As stated in our bylaws, the duties of ICSOM President include the responsibility of supervising ICSOM’s conductor evaluation program. This is an area where I have had much experience, having served as the administrator of ROPA’s conductor evaluation bank for nearly ten years.
ICSOM’s conductor evaluation program had its origins exactly 50 years ago. In 1967, the results were hand-tabulated. Musicians were asked two questions on that historic form: “Do you, or would you like to play under this man as a guest conductor?” and “Do you, or would you like to play under this man as a permanent conductor?” By 1982, the language had evolved to be gender neutral, just in time for the milestone of the first female Music Director of a fully professional US orchestra—Catherine Comet, in 1986 in Grand Rapids. (Note: A great general resource for the history of ICSOM’s conductor evaluation program is Julie Ayer’s book, More Than Meets the Ear: How Symphony Musicians Made Labor History. A link is available here.)
It took nearly 15 years before computerized forms were used for ICSOM’s conductor evaluations. Cathy Compton, Emeritus member of the Detroit Symphony, is to be thanked for her work in developing ICSOM’s system with Wayne State University in 1982. That relationship between ICSOM and Wayne State continued for thirty years, until the university ceased its participation in September 2012 (when the professor who oversaw the project retired).
When Wayne State discontinued our program, ICSOM’s Governing Board formed a subcommittee to investigate options. In 2013, ICSOM Treasurer Michael Moore—at that time also the Administrator of the Conductor Evaluation Program—recommended that individual orchestras develop their own system to evaluate conductors.
Over the past few years, Cathy Compton and I met several times to discuss the history of ICSOM’s conductor evaluation program. The Governing Board has had ongoing discussions about what to do with all the archived material from the discontinued Wayne State program, all of which have now been transferred to Grand Rapids, Michigan.
In March 2017, ICSOM Delegates were surveyed about their interest and potential participation in an online Conductor Evaluation Program. The results of that survey led the Governing Board to include the topic for in-person discussion at last summer’s annual ICSOM conference, which occurred during a delegates-only session. As a result, the delegates passed a resolution calling for the creation of a pilot program for evaluating conductors and a report about the program at the 2018 conference. (Note: See “Resolutions” in the October 2017 issue)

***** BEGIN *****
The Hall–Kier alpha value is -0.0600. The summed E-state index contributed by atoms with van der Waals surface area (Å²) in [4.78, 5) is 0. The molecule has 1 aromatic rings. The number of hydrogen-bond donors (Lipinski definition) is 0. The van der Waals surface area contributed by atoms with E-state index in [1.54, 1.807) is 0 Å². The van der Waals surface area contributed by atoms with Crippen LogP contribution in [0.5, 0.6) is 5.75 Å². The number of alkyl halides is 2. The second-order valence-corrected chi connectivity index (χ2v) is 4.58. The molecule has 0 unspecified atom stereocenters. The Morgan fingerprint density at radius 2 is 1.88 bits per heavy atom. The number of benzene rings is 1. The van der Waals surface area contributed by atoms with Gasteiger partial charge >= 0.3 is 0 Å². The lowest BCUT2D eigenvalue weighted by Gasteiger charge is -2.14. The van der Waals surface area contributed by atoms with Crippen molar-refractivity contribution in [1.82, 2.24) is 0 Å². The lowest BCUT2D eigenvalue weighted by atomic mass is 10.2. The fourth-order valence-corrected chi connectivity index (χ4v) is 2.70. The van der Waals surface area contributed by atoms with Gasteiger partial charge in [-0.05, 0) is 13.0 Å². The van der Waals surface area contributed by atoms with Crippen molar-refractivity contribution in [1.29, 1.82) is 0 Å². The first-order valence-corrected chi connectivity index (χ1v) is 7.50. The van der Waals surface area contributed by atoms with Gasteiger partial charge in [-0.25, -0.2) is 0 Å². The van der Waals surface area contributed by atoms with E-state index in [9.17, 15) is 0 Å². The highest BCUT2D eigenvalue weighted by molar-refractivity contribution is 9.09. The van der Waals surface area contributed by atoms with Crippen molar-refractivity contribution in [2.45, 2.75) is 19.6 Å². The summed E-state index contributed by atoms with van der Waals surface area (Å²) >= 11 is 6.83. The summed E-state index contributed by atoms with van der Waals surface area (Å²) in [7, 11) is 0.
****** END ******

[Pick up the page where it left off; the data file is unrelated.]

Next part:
The purpose of the program remains as before: to evaluate music directors and guest conductors of ICSOM orchestras, to give musicians of ICSOM a vehicle for providing data in a confidential way, to provide information to committees of ICSOM orchestras in a protected manner, and to respond to requests from OCSM and ROPA orchestras for conductor files. (As a result of resolutions adopted at their 1990 conferences, ICSOM, ROPA, and OCSM could access each other’s conductor evaluation information. Both ROPA and OCSM have active conductor evaluation banks today, with OCSM having moved to an online system in 2011.)
There are two main differences between ICSOM’s online system and the previous system with Wayne State. The obvious one is that we now will be administering the program electronically. The second difference is how the information will be sent, and to whom.
Because management agrees by submitting the release form that it will indemnify ICSOM, musicians, and others for liability arising from any breach of confidentiality, it makes sense that management should be the party that receives the information. To protect musicians and avoid potential legal liability, and out of ethical considerations, the information contained in the evaluation file is not to be posted or made available to the orchestra at large. It can be shared with any search committee members, who may include musician representatives, but the information will be under the control of the managers who have indemnified ICSOM. We are aware of managers in the past who would not use the conductor evaluation program because they were forced to accept legal responsibility yet were unable to see the file directly. The new system will alleviate that concern and place the file with the person who ultimately is responsible for it.
We have spent months creating an online conductor evaluation program for those ICSOM orchestras who wish to participate. By doing so, we also have created a position for handling this important and confidential work. I am pleased to announce that Barbara Corbató of the Grand Rapids Symphony will be the first Administrator of our online Conductor Evaluation Program.
To use the program, an ICSOM delegate will request a conductor evaluation survey from the Administrator, who will email to each musician a unique, one-time link to the survey. The survey will contain the standard set of questions from ICSOM’s previous evaluation program, with slight updates. The option of tailoring the survey to include a few additional questions specific to the orchestra’s needs is available. Once the surveys have been collected, and an evaluation file has been established, managements of ICSOM, OCSM, and ROPA (full member) orchestras can request the file for their use whenever hiring or renewing a conductor. This file would be sent to the manager electronically via a password-protected link from the Administrator.
Establishing the program has involved much time and preparation, for which I must thank Senza Sordino Editor Peter de Boor, Treasurer Michael Moore, ICSOM Counsel Kevin Case, and Conductor Evaluation Program Administrator Barbara Corbató. ICSOM’s online Conductor Evaluation Program will begin January 2018, and we are pleased to offer this option to orchestras that wish to participate.